I remember not being able to peel my eyes off my odd-looking left foot as a child and next to now muscle tone and becoming irritated, seeing my other beautifully formed right leg and foot staring back at me.
I was never able to get past that. Fast forward to the present day and I can look in the mirror at my foot and my leg, without feeling irritated any more. The book brings order, understanding and acceptance, where I only had chaos.
Without being able to self-contain my thoughts in this way, I could never have pieced my experiences together from when I was a small child. That was important.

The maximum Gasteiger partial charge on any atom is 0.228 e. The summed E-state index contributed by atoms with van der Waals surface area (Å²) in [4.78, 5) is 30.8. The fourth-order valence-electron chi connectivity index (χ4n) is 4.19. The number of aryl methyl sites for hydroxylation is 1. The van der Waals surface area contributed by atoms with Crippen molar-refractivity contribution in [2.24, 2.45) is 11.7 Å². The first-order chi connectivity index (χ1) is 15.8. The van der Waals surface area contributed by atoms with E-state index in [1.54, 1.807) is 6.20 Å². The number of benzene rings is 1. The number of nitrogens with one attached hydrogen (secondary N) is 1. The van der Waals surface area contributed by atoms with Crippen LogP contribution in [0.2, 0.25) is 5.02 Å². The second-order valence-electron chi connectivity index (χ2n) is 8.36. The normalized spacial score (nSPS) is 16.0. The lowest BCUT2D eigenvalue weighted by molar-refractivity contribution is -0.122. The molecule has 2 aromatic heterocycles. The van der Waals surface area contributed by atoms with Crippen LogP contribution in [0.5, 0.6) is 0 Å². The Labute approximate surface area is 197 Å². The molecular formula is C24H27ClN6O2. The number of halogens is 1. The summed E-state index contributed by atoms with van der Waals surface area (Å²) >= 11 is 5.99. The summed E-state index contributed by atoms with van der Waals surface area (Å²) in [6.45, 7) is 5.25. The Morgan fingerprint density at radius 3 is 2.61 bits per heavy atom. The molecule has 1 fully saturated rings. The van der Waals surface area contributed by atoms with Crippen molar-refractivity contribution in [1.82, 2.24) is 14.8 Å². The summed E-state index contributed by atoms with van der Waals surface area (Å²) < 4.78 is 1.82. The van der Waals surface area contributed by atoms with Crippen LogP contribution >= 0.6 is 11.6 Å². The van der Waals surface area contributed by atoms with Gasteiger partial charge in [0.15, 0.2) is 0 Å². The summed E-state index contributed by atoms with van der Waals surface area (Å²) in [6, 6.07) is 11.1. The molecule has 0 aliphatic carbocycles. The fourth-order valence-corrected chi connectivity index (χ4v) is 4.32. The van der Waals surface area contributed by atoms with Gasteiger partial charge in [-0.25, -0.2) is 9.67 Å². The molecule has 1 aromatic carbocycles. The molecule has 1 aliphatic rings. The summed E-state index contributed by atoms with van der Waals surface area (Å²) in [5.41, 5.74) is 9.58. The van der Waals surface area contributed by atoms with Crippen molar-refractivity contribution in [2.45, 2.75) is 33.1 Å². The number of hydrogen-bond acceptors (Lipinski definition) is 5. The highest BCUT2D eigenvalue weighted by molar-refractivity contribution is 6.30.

When an author writes a book, others must accept the decisions the author takes as part of their own personal growth. Writing their thoughts out in this way isn’t being disloyal, it is about speaking their truth, in a way that brings acceptance on their experiences.
In my own case, it was not something afforded to me as a child, but something I have had to continually work for. Others must reconcile our truth is also their truth, even if they choose not to accept it.
My book is everything to do with bringing acceptance on my life with a disability I didn’t know I had. It charts my journey for the first time in 56 years.